• “Normal weight” means a BMI of 18.5–24.9
  • “Over weight” means a BMI of 25.0–29.9
  • “Obesity” means a BMI of 30.0–34.9
  • “Severe obesity” means a BMI of 35.0–39.9
  • “Morbid obesity” means a BMI of 40 or over

To calculate your BMI, click here!

One woman found out she was, at 425 lbs., too fat to fly. She was turned down by three commercial airlines for a flight from Hungary back to the United States. Stuck in Hungary, her already poor health worsened, resulting in her death and likely a lawsuit against the airlines.

image001.png
image001.png

Jill Reilly reports for the Daily Mail, Nov. 26, 2012, that on September 17, 56-year-old Vilma Soltesz (see photos, left and below) traveled with her husband Janos from New York to their holiday home in their native Hungary. It was a trip the couple made every year.

Vilma was already severely obese and in poor health from diabetes and kidney disease. She had lost a leg and used a wheelchair.

The couple had planned to return to New York after a month at the vacation home they owned in the Hungarian countryside, so Vilma could continue medical treatment for her diseases. Meanwhile, Vilma had put on even more weight while in Hungary, which her husband claims was water weight caused by her kidney disease and diabetes.

Janos recounted that on October 15, Vilma was kicked off her first flight. She was already seated on the KLM plane when they were asked to leave. The airline tried to fit her into the back of the plane, but they didn’t have a seat-belt extension to secure her. KLM also told the couple the seat back could not take Vilma’s weight.

After leaving the airplane, the couple waited in the airport for several hours and then were told to drive five hours to Prague for a Delta plane that could accommodate her as a disabled person.

But in Prague, Delta staff told the couple the airline’s plastic wheelchair could not hold her weight and the staff also couldn’t put her on the sky-lift elevator.

The couple were forced to return to their Hungarian holiday home until their New York travel agent managed to get them on an October 22 Lufthansa flight to New York via Frankfurt, which would be able to accommodate her size.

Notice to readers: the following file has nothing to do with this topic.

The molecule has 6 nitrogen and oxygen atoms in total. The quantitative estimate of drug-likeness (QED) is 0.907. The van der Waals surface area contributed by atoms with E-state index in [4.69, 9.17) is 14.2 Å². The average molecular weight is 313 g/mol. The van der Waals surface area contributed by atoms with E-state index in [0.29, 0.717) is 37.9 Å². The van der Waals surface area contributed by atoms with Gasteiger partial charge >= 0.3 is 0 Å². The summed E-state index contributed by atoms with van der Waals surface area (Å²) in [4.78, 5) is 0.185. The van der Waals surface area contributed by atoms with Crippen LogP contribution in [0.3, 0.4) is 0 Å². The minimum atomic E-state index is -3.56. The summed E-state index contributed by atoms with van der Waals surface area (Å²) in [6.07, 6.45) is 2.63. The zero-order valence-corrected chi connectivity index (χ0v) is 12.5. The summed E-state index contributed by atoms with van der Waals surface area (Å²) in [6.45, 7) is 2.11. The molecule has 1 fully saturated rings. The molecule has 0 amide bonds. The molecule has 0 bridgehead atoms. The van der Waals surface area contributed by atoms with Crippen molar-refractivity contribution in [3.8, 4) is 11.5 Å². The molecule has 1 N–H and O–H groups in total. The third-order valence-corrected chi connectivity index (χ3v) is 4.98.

Although Lufthansa had set aside three seats for Vilma, a local fire department brought in to help move her, could not lift her out of the wheelchair into the plane seats.

After half an hour of trying to move her, the captain asked them to leave the plane. Lufthansa spokesman Nils Haupt said, “We had 140 passengers on board, and they had connections and needed to travel. The question was never the seat belt. The question was the mobility of the passenger.”

Chuck Bennett reports for the New York Post that the couple again went back to the vacation home to make other arrangements as Vilma became sicker and sicker. Neither trusted the doctors in Hungary, especially because they wouldn’t be familiar with her lengthy medical history, Janos said.

Two days later, Janos found Vilma dead, and buried her in Hungary.

Now the couple’s attorney, Holly Ostrov Ronai, is considering a multimillion-dollar lawsuit against the airlines accusing them of violating laws protecting the disabled.

Struggle: In Prague although a local fire department were brought into to help move Mr Soltesz into three seats assigned to her, they could not lift her out of the wheelchair In Prague, a local fire department were brought into to help move Vilma.

Predicament: Mrs Soltesz had gained weight due to her illness and the airline said it did not have a seat-belt extender for her according to her husband Vilma and Janos Soltesz in the airport.

Difficulty: Mrs Soltesz struggling to get in the car Vilma Soltesz struggling to get in the car.

It should be noted that Vilma’s illnesses, especially diabetes, likely stemmed from her obesity. Extra weight takes a huge toll on our health, increasing the risk of type 2 diabetes, heart disease, stroke, many types of cancer, sleep apnea, senile dementia, and other debilitating and chronic illnesses. Obesity is also one of the leading preventable causes of death worldwide. On average, obesity reduces life expectancy by 6 to 7 years.

Read more on obesity-associated morbidity here.

~Eowyn